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Neil Sheehan (1936–2021)

Författare till A Bright Shining Lie: John Paul Vann and America in Vietnam

9+ verk 3,308 medlemmar 54 recensioner 1 favoritmärkta

Om författaren

American journalist Cornelius Mahoney "Neil" Sheehan was born on October 27, 1936 in Holyoke, Massachusetts. In 1958 he received a B.A. from Harvard University. After serving in the U.S. Army from 1959 to 1962, Sheehan began working for the United Press International. Following a stint in the Tokyo visa mer bureau he worked as a bureau chief covering the Vietnam War for two years. Sheehan joined The New York Times in 1964 and reported from Indonesia and again Vietnam before becoming the Pentagon correspondent in 1966. He began reporting on the White House in 1968. In 1971 Sheehan published in The New York Times controversial details from the classified Pentagon Papers regarding the war in Vietnam. The government lost the resulting case, New York Times Co. v. United States, in which it had tried to halt these actions. Sheehan has written several bestselling books. He won a non-fiction Pulitzer Prize in 1989 for A Bright Shining Lie, considered to be one of the best books ever written about the Vietnam War. It also won the 1988 National Book Award for Nonfiction. He has also published The Arnheiter Affair, After the War Was Over, and A Fiery Peace in a Cold War. Neil Sheehan died in Washington, D. C. on January 7, 2021 at the age of 84. (Bowker Author Biography) visa färre

Verk av Neil Sheehan

Associerade verk

Reporting Vietnam: American Journalism 1959-1969, Volume 1 (1998) — Bidragsgivare — 325 exemplar
The Air War in Indochina (1971) — Inledning — 13 exemplar


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I was very tired of John Paul Vann by the end of the second volume. Several times while reading I questioned why we needed to read all the prurient details of Vann's nightlife and questionable morals.

However, it all adds to a heck of a tale, and if there is a better one-man representation of US efforts is our Vietnam war I haven't heard of him.
kcshankd | 32 andra recensioner | Apr 11, 2024 |
During June of 1971 my commanding officer pointed out the sharply-dressed person talking with a pair of uniformed folks beside the road in Pleiku's MACV Team 21 complex. He told me something to the effect that I was seeing a civilian who'd been appointed to the job of a two-star general. I think CWO2 Walraven also told me a little bit of John Vann's previous history, but his main point was wonder at the oddity. I'd be discharged before Vann died about a year later, but I noticed his name in the news when the death happened. Then from time to time I'd see him mentioned in my reading, which made me interested in his biography.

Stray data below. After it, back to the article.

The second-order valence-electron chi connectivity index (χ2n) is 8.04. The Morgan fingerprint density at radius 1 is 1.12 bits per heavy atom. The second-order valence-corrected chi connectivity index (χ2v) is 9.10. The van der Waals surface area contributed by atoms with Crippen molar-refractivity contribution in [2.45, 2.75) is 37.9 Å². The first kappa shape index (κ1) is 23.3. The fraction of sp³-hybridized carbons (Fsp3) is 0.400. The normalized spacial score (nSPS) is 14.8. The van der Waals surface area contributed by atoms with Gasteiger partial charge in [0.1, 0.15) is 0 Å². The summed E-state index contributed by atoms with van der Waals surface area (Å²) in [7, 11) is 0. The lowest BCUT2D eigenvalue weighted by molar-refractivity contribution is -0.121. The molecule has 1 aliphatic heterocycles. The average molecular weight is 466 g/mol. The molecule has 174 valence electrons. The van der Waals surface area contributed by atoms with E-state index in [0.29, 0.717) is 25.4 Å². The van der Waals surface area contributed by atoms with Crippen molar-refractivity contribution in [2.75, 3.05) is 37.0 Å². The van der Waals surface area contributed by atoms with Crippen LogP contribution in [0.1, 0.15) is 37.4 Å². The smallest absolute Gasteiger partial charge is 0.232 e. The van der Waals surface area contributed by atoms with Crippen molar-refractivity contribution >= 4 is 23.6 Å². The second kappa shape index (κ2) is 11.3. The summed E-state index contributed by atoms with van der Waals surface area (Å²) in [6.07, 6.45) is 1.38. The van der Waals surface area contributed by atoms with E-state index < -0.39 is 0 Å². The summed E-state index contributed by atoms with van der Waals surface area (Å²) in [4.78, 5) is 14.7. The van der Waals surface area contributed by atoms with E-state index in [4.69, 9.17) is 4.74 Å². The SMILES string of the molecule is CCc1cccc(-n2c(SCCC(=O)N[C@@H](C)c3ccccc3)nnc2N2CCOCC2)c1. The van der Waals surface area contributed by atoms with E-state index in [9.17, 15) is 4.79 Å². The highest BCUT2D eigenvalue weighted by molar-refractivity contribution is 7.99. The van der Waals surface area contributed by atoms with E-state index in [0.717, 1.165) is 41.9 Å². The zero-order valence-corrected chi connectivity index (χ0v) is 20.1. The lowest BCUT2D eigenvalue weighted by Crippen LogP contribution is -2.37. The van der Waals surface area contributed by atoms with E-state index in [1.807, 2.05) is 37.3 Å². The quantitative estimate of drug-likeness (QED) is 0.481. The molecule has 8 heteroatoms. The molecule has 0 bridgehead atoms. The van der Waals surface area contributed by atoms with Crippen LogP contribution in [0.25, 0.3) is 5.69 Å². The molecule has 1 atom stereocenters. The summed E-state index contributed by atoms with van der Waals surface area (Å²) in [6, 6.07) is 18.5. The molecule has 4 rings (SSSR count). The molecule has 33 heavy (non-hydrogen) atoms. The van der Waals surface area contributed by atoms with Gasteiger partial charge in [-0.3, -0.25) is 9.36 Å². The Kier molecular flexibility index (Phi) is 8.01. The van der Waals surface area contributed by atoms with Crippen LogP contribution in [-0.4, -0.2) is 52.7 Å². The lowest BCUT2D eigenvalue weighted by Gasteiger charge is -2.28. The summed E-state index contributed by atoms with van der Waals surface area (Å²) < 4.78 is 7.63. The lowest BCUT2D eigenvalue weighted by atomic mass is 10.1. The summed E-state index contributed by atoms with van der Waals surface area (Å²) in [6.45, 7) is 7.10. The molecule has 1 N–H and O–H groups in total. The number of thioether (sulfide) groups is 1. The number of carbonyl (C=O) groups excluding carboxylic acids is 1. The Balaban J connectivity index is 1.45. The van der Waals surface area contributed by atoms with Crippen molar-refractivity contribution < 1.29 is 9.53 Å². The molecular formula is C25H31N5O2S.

So: When this book was first published I bought a copy, read it, found it interesting, and had an interesting discussion with my barber about it. Her husband had somehow encountered Vann during his career, so she was also curious about Vann's life. In her mind Vann was an interesting character she'd heard a bit about.

My first reading of this book was largely an effort to understand Vann. My recent reading was much more about understanding my generation's Southeast Asian war. The book serves both purposes well, though I'd certainly not recommend it as your only source of information about the Vietnam war. It is, though, one perspective that certainly merits your attention.

A Bright Shining Lie is well-researched and well-written, with lots of discussion about how the American military approached the Vietnam war. The second chapter is the best short history I've seen of the events that brought the United States into Vietnam, and how it stumbled into a war. It touches on politics, on the biases of American diplomacy and military leadership, and on the serious problems created by the South Vietnamese leadership. There's also a lot of description of operational realities faced by American soldiers. And, of course, it covers the life of John Paul Vann, who was seriously flawed but extremely capable.

Most books about the Vietnam war either concentrate at the command and/or political aspects of the conflict OR they concentrate on the experience of the soldiers who fought it. This book, partly because of the details of Vann's career, manages to address both.

It's a good book. I'm glad I reread it.
… (mer)
joeldinda | 32 andra recensioner | Mar 20, 2024 |
Along with Dispatches by Michael Herr a complete history of the Vietnam War.
Mark_Feltskog | 32 andra recensioner | Dec 23, 2023 |
Read this on audiobook from EWS to LS Co in 2020. Gave incredible insight on Vietnam War and gave much more perspective on the war that I did not previously know or understand. Recommend to anyone studying the Vietnam War.
SDWets | 32 andra recensioner | Sep 6, 2023 |



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